Credit Suisse, the fourth- biggest adviser on takeovers last year, has named David DeNunzio to be chairman of its mergers and acquisitions group, designating him one of the bank’s top dealmakers.
Bloomberg reports that DeNunzio, 55, succeeds Steven Koch, who is departing to be deputy mayor of Chicago. DeNunzio will help handle relationships with important clients and work with Scott Lindsay, the global head of the business.
The news organisation also reports that a former risk officer for Morgan Stanley Smith Barney has sued the firm over claims he was unfairly fired for reporting securities 'flipping' by one of the firm’s wealth managers.
Clifford Jagodzinski alleged in a complaint filed Wednesday in federal court in New York that he was terminated in April after reporting the wealth manager’s questionable trading, which he claimed was 'obviously designed to bilk investors' by driving up commissions.
Jagodzinski said his superiors at first praised him for reporting the trading, as well as pointing out other activities he thought were improper, then told him to halt his investigations. He was fired days after he said the trading should be disclosed to the Financial Industry Regulatory Authority, according to the complaint.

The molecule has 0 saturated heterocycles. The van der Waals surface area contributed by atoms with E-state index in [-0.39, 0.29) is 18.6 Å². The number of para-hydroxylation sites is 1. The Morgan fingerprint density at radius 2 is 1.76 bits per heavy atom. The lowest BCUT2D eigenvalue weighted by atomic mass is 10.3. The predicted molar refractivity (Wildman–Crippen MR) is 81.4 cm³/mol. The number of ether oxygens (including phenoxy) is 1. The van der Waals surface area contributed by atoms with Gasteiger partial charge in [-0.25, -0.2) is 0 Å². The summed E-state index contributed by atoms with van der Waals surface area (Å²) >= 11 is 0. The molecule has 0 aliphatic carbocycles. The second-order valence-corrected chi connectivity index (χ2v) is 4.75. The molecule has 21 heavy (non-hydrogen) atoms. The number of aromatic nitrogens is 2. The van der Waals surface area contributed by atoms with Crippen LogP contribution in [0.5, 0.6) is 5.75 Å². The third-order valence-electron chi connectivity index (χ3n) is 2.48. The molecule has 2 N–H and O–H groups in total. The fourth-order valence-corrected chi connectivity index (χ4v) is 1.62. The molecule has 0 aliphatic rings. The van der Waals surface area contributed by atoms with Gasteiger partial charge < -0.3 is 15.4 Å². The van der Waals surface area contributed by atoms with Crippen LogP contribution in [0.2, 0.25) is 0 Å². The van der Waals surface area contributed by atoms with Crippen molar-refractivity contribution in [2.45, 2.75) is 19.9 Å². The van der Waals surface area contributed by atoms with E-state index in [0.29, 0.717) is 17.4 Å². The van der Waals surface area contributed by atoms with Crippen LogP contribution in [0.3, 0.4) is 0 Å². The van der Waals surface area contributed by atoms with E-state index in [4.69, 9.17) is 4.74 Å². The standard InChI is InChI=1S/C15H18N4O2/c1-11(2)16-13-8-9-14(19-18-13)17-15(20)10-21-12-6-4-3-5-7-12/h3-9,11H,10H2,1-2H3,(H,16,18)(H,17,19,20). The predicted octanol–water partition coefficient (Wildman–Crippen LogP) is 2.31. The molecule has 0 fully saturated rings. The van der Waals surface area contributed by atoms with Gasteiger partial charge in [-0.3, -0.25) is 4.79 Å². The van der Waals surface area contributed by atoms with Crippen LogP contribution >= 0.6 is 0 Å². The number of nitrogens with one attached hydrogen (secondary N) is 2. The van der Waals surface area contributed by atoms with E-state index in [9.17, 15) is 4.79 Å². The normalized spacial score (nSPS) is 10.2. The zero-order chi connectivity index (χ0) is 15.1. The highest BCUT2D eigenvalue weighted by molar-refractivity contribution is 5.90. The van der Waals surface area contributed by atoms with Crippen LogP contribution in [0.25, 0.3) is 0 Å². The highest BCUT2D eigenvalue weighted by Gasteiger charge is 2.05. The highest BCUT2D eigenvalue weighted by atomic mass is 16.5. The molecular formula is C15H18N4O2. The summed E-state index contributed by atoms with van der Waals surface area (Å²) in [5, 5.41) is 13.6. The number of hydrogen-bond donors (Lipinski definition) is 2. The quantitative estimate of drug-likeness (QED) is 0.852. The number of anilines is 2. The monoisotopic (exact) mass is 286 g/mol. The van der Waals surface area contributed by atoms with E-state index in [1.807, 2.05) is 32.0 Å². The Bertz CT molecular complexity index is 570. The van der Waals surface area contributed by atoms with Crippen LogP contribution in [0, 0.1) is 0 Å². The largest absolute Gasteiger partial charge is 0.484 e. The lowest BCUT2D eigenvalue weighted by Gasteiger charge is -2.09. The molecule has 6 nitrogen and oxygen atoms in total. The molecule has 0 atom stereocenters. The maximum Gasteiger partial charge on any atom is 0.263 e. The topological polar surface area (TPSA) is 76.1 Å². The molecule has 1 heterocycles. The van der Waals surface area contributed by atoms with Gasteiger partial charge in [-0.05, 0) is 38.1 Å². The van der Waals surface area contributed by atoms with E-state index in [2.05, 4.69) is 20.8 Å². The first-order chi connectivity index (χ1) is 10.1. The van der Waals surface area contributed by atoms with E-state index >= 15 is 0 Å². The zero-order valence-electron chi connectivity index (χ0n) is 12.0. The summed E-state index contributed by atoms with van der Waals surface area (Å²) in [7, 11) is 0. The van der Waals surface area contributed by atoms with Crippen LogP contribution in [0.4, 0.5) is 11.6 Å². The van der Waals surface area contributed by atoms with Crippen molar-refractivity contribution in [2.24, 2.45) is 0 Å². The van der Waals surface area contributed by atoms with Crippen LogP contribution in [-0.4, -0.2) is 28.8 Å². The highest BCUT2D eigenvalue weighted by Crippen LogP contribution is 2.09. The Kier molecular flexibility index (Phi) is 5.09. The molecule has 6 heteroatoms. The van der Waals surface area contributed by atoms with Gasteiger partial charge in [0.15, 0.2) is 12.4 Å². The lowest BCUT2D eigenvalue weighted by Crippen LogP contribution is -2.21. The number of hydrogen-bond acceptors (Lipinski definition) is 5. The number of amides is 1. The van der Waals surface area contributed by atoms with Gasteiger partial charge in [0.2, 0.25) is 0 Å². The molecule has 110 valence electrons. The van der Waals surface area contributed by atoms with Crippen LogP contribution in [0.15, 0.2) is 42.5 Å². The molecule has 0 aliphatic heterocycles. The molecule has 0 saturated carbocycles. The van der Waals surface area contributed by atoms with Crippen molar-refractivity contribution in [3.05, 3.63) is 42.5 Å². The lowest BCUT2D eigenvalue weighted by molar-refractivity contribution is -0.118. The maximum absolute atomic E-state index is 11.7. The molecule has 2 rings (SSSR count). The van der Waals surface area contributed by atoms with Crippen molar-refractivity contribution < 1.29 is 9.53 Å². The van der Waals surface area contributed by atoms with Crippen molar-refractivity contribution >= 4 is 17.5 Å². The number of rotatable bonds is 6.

Finally, Bloomberg reports that Bradley Birkenfeld, the former UBS banker who blew the whistle on how the bank helped thousands of Americans evade taxes, was released Wednesday from the U.S. prison in Minersville, Pennsylvania, according to his lawyer.
Birkenfeld, 47, began serving a 40-month sentence in January 2010 at Schuylkill Federal Correctional Institution, and received good-time credit that reduced his term, said his attorney, Stephen M. Kohn. His brother, Douglas, drove him to a halfway house in New Hampshire, said Kohn.
Birkenfeld told U.S. authorities how UBS bankers came to the U.S. to woo rich Americans, managed $20bn of their assets, and helped them cheat the Internal Revenue Service. He pleaded guilty to conspiracy in 2008, a year after reporting the bank’s conduct to the Justice Department, U.S. Senate, IRS and Securities and Exchange Commission.
image: © Steven Depolo